Orchestration: Techniques of Strings - Part I
|A YC Tutorial
Justin P. Tokke
This page is a part of the Orchestration Masterclass. For other related articles, see Category:Orchestration masterclass
|This article is a work in progress and may have some incomplete or missing content.|
Let us begin our discussion of what the strings can actually do. We already explored the most basic facts about how sound is produced on strings and how the string section is set up. Now let's look at some of the techniques that players are capable of and the sounds they produce. In Part I we will explore the techniques of the right hand, the bowing hand, and all the variations on bowing the strings. Then we will discuss the left hand's technique, the fingering hand, in Part II. Using this framework we should be able to have a holistic idea of how the strings work and are used in the orchestra.
Be forewarned, these two tutorials will likely be the largest of them all, by far. So brace yourselves!
- 1 Introduction to the Right Hand
- 2 Bowing
- 2.1 Consistent Bows
- 2.2 Slurs and Legato Bowing
- 2.3 Staccato
- 2.4 Marcato
- 2.5 Other Variants
- 2.6 Jeté or Ricochet
- 2.7 Bowed Tremolo
- 2.8 Using Different Parts of the Bow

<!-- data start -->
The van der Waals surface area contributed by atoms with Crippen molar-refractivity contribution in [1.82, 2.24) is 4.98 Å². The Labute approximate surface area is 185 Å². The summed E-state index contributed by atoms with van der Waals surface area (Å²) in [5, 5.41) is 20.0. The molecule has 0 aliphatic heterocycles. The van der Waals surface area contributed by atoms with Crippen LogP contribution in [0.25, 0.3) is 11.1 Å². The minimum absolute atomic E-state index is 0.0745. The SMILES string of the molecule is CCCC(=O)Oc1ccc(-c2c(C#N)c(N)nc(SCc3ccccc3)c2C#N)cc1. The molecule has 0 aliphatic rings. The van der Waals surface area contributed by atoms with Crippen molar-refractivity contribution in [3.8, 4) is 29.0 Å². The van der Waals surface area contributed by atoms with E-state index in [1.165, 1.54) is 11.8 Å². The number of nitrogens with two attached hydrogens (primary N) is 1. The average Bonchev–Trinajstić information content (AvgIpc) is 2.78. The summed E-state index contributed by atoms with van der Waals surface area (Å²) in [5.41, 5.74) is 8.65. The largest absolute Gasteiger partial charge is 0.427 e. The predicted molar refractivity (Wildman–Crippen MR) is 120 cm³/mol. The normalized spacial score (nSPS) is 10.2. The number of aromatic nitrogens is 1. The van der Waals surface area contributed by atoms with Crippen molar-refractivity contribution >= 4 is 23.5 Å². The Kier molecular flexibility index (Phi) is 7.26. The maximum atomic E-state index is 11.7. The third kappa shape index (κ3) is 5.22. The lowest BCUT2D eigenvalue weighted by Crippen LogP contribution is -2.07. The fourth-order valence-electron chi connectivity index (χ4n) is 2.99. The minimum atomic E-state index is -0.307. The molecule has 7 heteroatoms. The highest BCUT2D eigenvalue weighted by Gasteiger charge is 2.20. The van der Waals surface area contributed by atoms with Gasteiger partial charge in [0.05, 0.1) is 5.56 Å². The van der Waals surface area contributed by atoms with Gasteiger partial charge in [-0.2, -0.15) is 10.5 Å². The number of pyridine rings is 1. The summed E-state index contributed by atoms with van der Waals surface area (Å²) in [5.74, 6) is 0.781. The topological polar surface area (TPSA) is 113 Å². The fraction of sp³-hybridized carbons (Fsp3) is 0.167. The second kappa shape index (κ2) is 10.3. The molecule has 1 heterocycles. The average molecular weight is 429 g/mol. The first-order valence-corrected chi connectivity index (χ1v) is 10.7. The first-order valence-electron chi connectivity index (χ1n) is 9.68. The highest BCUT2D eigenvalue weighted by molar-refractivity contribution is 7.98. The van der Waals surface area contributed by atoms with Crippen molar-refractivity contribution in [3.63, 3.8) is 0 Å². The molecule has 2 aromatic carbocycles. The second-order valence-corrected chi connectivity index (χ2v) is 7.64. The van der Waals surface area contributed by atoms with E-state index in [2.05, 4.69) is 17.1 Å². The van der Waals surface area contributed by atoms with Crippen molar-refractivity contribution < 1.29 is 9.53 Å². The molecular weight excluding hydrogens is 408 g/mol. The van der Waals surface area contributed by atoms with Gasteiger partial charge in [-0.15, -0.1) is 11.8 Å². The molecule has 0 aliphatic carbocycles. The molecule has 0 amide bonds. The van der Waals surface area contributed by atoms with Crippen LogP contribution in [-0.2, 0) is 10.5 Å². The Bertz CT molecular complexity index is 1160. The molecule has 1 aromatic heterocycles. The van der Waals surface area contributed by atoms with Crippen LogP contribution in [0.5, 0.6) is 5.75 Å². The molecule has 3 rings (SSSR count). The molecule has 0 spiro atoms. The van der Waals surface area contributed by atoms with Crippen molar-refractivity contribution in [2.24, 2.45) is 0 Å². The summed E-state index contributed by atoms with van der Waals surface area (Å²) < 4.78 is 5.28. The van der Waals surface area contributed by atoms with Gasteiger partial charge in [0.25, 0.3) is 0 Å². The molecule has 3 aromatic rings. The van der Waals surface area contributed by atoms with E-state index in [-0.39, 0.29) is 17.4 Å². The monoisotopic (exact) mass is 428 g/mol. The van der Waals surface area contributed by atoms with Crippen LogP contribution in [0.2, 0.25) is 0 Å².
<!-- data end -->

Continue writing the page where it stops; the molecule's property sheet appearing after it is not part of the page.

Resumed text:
- 2.9 Unusual Bowing Positions
- 3 Pizzicato
- 4 Extended Techniques
Introduction to the Right Hand
The right hand holds the bow and is manipulated across the strings to produce sound. Depending on the angle of the bow, it can stroke against any string or a combination of strings. The bridge, being curved, gives each string a distinct place within space allowing for each string to be sounded individually.
See the diagram of a typical strings bridge to the right. Here the angle of the bow would stroke only the A string. If the bow was adjusted slightly downward it could be drawn across the A and D strings like so.
Given that there are four strings, and three combinations of two strings, there are seven possible positions for the bow to draw across strings.
The bow can change from string to string relatively simply, especially if the strings are adjacent. Crossing strings, however, is more difficult; not touching the middle string with the bow is difficult when one needs to move rapidly from two outer strings. The further apart the strings are, the greater the angle the bow needs to change, thus increasing the movement of the arm further slowing down the process. Rapid alterations of outer strings should thus be avoided.
Playing more than one string at a time is called double stopping which belongs to the family of multiple stops. The strings can play two notes at a time on adjacent strings sustained. Three and four notes can also be struck, but not sustained because of the curvature of the bridge. In the diagram above, it is clear that one could not draw the bow against three strings at any given time because it would put too much pressure on the bow and middle string. Generally, triple and quadruple stops require a slight arpeggiation of the notes for them to all sound along with a great amount of force to make them sound at the same time. While somewhat limited, this effect is very useful in solo literature and louder ensemble passages where extra force is needed. We will discuss the fingering implications of multiple stops later.